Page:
Men and Women

The city hardest hit by Mexico’s earthquake is a sexually liberated matriarchy

Pan-anarchism for Amazons?

TheLilly.Com

On Thursday, an earthquake devastated parts of Mexico, killing at least 65 people in what President Enrique Peña Nieto called the country’s most powerful tremor in the past 100 years.

Approximately 50 million people felt the 8.1-magnitude earthquake, which was centered more than 600 miles from Mexico City in the Pacific Ocean off the coast of Tapachula, a town in Chiapas famous as a way station for Central American migrants headed to the United States.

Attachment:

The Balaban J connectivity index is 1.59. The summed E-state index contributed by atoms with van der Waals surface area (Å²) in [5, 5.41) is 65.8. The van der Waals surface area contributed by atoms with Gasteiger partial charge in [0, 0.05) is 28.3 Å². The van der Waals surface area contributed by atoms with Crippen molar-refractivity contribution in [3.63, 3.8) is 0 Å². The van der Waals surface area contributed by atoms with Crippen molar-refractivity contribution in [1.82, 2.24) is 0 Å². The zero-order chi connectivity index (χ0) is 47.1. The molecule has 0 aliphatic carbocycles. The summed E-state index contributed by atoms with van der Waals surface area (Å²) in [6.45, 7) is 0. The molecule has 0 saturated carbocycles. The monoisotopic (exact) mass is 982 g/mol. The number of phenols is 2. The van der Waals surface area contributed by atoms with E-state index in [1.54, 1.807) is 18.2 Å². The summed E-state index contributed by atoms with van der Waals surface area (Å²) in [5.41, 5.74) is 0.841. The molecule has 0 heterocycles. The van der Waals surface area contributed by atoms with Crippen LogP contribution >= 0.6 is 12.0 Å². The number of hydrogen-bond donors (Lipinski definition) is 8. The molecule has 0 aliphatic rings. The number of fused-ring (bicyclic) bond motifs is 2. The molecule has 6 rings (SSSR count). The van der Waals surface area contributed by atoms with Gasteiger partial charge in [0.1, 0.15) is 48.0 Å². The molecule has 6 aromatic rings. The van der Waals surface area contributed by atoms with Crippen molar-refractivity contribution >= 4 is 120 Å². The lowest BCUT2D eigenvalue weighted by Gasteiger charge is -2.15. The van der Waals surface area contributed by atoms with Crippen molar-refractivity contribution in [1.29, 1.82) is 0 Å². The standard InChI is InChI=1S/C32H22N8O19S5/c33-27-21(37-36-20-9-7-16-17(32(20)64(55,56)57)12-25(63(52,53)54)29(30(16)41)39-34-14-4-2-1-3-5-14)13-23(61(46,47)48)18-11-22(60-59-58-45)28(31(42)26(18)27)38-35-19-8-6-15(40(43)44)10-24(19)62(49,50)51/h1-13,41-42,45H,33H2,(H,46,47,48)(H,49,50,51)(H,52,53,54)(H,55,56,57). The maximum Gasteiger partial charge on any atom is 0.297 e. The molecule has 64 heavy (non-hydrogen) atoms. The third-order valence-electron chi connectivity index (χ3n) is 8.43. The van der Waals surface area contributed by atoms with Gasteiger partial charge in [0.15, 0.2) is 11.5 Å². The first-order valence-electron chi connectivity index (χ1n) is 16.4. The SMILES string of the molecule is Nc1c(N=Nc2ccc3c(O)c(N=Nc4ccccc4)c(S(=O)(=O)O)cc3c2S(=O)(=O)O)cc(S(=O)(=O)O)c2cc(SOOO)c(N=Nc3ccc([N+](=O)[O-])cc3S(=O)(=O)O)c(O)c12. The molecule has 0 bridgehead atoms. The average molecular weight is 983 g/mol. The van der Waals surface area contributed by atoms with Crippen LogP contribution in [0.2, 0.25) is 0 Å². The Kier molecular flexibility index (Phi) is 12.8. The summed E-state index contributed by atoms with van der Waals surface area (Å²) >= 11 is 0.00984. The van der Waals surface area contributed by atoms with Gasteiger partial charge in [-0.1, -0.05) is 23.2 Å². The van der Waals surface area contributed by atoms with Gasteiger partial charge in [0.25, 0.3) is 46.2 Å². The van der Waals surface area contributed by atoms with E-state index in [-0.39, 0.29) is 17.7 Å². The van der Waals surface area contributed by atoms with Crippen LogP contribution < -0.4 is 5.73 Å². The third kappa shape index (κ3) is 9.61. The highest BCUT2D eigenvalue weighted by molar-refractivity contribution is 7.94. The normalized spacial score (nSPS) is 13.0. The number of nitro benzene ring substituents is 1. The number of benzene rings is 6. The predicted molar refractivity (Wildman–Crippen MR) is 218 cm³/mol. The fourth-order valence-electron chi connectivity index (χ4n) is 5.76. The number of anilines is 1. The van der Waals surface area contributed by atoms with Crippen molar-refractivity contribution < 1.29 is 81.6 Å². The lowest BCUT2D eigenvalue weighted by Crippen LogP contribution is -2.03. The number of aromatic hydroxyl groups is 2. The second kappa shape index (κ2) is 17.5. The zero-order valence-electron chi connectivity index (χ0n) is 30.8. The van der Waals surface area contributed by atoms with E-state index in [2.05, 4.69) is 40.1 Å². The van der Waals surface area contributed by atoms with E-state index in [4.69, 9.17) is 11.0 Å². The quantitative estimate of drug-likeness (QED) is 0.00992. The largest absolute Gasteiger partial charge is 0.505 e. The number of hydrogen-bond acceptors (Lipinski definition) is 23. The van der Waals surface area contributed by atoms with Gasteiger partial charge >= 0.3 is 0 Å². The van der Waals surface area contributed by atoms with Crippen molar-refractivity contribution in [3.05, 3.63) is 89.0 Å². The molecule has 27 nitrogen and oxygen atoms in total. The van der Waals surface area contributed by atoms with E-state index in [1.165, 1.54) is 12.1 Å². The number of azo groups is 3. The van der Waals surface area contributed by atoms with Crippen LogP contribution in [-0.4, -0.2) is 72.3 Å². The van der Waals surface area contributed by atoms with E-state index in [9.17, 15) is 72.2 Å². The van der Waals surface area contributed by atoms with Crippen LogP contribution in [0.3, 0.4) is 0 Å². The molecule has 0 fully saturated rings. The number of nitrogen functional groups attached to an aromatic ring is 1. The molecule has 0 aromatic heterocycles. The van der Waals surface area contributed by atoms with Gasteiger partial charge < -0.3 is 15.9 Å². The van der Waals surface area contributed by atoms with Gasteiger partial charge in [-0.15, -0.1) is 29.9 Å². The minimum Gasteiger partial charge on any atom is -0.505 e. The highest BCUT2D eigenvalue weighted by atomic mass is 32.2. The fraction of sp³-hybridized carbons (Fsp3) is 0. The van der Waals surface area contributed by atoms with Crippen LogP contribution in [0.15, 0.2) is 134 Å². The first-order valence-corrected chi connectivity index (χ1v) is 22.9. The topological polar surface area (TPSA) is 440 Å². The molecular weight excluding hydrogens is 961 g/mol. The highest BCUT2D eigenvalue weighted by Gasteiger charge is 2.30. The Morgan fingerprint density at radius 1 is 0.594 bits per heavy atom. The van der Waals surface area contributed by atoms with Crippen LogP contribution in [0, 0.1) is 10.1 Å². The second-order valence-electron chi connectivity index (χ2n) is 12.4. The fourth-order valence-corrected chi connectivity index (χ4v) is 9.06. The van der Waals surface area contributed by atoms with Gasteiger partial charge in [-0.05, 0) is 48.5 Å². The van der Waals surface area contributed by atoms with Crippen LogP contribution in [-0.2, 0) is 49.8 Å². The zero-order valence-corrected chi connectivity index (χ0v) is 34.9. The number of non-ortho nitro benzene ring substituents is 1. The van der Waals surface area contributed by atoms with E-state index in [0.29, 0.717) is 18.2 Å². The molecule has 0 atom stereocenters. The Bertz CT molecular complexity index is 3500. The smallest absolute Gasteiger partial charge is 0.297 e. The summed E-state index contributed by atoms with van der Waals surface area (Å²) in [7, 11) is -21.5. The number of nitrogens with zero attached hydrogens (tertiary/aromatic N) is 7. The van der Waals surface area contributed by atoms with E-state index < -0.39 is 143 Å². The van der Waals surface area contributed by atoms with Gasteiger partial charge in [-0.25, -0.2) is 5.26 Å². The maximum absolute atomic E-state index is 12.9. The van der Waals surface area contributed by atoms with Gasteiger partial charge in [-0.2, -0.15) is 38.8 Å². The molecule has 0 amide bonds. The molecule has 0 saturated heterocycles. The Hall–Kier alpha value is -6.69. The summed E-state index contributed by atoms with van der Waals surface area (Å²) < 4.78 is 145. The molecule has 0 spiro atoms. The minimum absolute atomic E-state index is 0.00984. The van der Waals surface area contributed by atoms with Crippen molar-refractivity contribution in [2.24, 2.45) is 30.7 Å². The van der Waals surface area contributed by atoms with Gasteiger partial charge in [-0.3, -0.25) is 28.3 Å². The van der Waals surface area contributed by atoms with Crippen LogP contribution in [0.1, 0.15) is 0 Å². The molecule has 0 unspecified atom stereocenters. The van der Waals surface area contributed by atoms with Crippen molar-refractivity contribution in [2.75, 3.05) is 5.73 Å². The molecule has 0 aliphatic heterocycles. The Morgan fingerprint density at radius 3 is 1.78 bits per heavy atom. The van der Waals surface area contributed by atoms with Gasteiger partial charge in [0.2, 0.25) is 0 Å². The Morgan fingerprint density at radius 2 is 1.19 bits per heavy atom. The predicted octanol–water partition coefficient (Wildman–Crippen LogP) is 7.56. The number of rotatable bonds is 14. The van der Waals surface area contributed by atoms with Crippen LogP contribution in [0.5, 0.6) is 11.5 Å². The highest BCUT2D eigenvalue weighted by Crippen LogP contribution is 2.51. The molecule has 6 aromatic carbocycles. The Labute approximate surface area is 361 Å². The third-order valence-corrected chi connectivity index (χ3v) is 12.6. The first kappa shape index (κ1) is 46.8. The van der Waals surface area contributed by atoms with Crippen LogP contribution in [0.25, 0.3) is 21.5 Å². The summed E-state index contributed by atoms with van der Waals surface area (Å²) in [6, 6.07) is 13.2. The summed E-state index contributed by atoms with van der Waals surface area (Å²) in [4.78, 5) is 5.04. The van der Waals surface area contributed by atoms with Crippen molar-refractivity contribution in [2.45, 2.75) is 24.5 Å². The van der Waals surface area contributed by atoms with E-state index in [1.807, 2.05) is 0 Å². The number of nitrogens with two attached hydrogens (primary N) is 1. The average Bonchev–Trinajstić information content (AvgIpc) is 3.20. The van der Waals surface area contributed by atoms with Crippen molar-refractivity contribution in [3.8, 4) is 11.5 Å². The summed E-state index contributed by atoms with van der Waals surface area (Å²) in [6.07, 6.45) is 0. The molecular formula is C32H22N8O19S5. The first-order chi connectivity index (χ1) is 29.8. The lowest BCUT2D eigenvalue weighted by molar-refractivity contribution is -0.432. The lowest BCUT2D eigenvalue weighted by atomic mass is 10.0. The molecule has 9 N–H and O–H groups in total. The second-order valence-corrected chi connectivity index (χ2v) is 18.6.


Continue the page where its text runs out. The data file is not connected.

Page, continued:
But one of the worst-hit towns appeared to be Juchitan, located in the state of Oaxaca. At least 36 people have been killed there. Entire streets have been turned into rubble; the town’s white city hall has been reduced to debris.

Juchitan plays a special role in Mexico. The city of 100,000 is home to the country’s indigenous Zapotec people, who run a matriarchal society.

“Women are public figures here,” Marina Meneses, a sociologist and Juchitan resident, told the Los Angeles Times. “Women are the main organizers.”

Many of the city’s men work as fishermen or farmhands, which leaves women to run the market. That economic freedom translates to social freedom.

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